By Tina Irgang
Microsoft this week announced that it had paid a staggering $26.2 billion for professional networking site LinkedIn. Satya Nadella, CEO of Microsoft, argues the deal could change what kinds of people you can connect with, and what you’re able to learn about them before you do.
Microsoft’s past acquisitions have been a mixed bag. In 2013, the company acquired Nokia’s smartphone business, which was an unmitigated disaster, forcing Microsoft to write off the entire $7.2 billion it spent on the deal, according to Business Insider. The company’s 2011 acquisition of Skype has proved a bit more successful, with the web-based calling service continuing to grow. However, it’s not clear that the addition of Skype has actually made a big difference to Microsoft’s bottom line, according to The Guardian.
Some experts believe the new LinkedIn deal could be similarly unproductive. One reason is that LinkedIn’s business model is somewhat predicated on job growth, which hasn’t been great, notes VentureBeat.
Microsoft also hasn’t put forward a compelling argument about what it can bring to LinkedIn that will help it thrive — a key predictor of acquisition success, argues the Harvard Business Review.
However, not everyone feels that way: The Wall Street Journal calls the acquisition “a very savvy move,” and says: “LinkedIn’s users are, arguably, Microsoft’s core demographic. They also offer Microsoft something it has long sought but never had — a network with which users identify. Microsoft needs to persuade LinkedIn users to adopt that identity, and use it across as many Microsoft products as possible.”
How can Microsoft and LinkedIn connect?
In a presentation on the deal, Microsoft CEO Nadella argued that the acquisition of LinkedIn would break down silos that stand in the way of professionals’ success. For example, the information traditionally listed on a LinkedIn profile could also be made available in Outlook, Skype and the entire Microsoft Office suite.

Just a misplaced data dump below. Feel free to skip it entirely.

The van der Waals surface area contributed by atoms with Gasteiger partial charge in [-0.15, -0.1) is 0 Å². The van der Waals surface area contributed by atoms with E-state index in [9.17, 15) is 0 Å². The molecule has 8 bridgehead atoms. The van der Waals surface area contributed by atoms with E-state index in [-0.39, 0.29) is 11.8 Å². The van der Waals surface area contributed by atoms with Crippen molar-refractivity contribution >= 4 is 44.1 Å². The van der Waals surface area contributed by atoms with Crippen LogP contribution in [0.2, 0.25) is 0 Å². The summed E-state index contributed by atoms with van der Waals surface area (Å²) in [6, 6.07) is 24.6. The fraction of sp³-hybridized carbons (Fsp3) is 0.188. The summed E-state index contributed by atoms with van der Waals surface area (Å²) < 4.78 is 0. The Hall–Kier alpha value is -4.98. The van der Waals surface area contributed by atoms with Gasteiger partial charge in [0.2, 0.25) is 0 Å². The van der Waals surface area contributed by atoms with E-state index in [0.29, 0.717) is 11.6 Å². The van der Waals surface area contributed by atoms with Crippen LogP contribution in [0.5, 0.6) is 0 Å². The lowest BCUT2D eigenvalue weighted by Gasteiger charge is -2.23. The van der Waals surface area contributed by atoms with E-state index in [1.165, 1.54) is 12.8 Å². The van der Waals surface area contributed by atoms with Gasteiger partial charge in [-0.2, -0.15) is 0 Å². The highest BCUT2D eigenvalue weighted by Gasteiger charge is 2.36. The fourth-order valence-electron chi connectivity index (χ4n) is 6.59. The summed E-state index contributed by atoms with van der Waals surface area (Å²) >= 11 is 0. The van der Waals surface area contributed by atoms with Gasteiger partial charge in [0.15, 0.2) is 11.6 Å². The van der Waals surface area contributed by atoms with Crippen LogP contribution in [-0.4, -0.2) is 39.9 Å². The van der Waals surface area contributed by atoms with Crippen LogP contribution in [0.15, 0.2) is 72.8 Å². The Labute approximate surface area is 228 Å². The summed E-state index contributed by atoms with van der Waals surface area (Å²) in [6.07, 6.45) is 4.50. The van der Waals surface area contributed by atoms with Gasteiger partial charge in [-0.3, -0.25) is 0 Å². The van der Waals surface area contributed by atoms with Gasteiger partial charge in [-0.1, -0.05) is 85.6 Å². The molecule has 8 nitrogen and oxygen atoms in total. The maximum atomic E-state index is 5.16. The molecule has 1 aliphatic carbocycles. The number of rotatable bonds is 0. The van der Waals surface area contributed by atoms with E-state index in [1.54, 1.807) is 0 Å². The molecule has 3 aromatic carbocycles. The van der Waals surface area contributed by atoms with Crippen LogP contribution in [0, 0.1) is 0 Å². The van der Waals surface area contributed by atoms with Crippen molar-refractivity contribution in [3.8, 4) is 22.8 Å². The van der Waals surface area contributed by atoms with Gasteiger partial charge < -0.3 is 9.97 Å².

In addition, Microsoft is planning to leverage its virtual assistant, Cortana. “In the future, Cortana will know your entire professional network to connect dots on your behalf so you stay one step ahead,” according to the presentation. For example, if you have a meeting coming up with someone in your LinkedIn network, Cortana will be able to alert you what you have in common, such as an acquaintance or an alma mater, and will be able to share your meeting presentation in advance.
In addition, since Microsoft and LinkedIn both offer CRM products, merging their data could really make a difference for sales professionals, notes The Wall Street Journal.
The flip side of this, of course, is whether you want to share everything LinkedIn knows about you with Microsoft, and vice versa — especially, as we’ve already noted, both Microsoft and LinkedIn have CRM products to think of.
“Microsoft will need to invest heavily in how its applications use LinkedIn’s data without compromising a sense of privacy,” notes MediaPost.
There’s also a question about philosophical differences on privacy. LinkedIn tracks its users based on their data, both “on and off the service,” while Microsoft has carefully cultivated a reputation of protecting users’ information, notes The Huffington Post.
Ultimately, the merger’s success is likely to hinge on that old question: Are customers willing to overlook privacy concerns in favor of convenience? The answer is probably yes.
Tina Irgang is the managing editor of SmartCEO magazine and SmartCEO.com. Contact her at firstname.lastname@example.org.